Partnerships with civic organizations may also be an option, Brecht said. “I want to find unconventional ways to bring funds (into the district).”
Brecht, whose wife teaches in Conneaut and has three children enrolled in three different schools in the district, is not happy with the Ohio Department of Education’s report card system.
“I’m not a big fan of the state report cards,” he said. “I don’t think they’re fair to teachers or students. They’re not representative of what they’re doing.
I’m a product of Conneaut schools and I’m doing OK,” Brecht said. “My wife is a product of the district. (Conneaut schools) are producing pretty good results. I don’t think people should read too much into it.”
A system that compares districts of similar size and background may be more informative and valuable, Brecht said.
“Where are we in terms of everybody else?” he said.
Brecht said he needs more information before forming an opinion on the proposed city/schools shared use of the Harbor Street building.
“How would we pay for that?” he said. “I would need to know if it’s a want or a need of the district.”
Brecht also said he also wants to know what would become of the buildings that would be vacated if the plan goes forward. “I don’t know if that’s marketable space,” he said. “I’m not privvy to that.”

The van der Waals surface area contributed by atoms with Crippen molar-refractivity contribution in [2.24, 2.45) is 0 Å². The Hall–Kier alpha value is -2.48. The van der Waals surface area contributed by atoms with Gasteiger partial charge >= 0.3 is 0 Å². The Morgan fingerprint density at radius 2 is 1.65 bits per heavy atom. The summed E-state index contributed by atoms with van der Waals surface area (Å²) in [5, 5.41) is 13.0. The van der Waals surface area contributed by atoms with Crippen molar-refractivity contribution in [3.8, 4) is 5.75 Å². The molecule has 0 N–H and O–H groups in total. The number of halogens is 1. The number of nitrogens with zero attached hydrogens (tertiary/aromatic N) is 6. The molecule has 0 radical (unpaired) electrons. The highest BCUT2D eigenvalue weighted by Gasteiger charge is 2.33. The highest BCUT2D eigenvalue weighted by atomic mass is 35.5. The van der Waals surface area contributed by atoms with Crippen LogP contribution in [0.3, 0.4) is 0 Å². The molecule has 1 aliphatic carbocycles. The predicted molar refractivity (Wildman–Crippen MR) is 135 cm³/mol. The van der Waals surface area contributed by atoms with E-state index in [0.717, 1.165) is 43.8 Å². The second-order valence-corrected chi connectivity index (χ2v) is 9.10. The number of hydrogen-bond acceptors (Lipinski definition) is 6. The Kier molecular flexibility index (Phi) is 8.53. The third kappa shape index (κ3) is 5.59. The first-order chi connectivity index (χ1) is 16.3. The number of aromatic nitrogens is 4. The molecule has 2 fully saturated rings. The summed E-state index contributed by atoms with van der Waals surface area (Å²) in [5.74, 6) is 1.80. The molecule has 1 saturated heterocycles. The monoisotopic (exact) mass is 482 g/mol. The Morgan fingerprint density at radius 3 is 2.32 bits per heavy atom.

In 2005, Michael Kennedy was appointed to the Conneaut Board of Education. Over the 12 years since, state mandates and revenue uncertainty has made the job of school board member more stressful, he said.
“It’s a lot more complicated,” Kennedy said. “It’s more trying.”
But despite the strain, the work is still rewarding, Kennedy said.
“I enjoy the aggravation,” he said, laughing. “It keeps my heart pumping.”
Kennedy is a big booster of the Conneaut district.
“I think it’s a wonderful system,” he said. “We have great teachers and staff and the administrators are top-notch.”
State report cards that can make a bad first impression don’t tell the complete story, Kennedy said. “I think we’re moving in the right direction,” he said.
In his next term Kennedy said he would like to see the SPARC sports complex at Stadium and Maple avenues — a multi-phase project begun years ago — reach its final conclusion. The facility is home to Conneaut High School’s football, track/field and soccer athletes, and tennis courts are expected to be added soon.
“I’d like to seek SPARC get done,” he said. “They’re close. There’s some good people working on it.”
While Kennedy is a strong advocate of sharing services with the city (”There’s great value in doing things together with the city”), he is leery of a proposal that would see the school district move its bus garage and maintenance department into a city-owned building on Harbor Street.
“I have my reservations,” he said. “I don’t know where the money (for building renovations) will come from. And what will become of the buildings (left behind when the move occurs). I’m not for creating another empty building.”
Kennedy, who has also spent more than 10 years on the board of the Ashtabula County Technical and Career Center, said the years of experience he brings to the job is a benefit. “I sometimes think of myself as the voice of reason,” he said.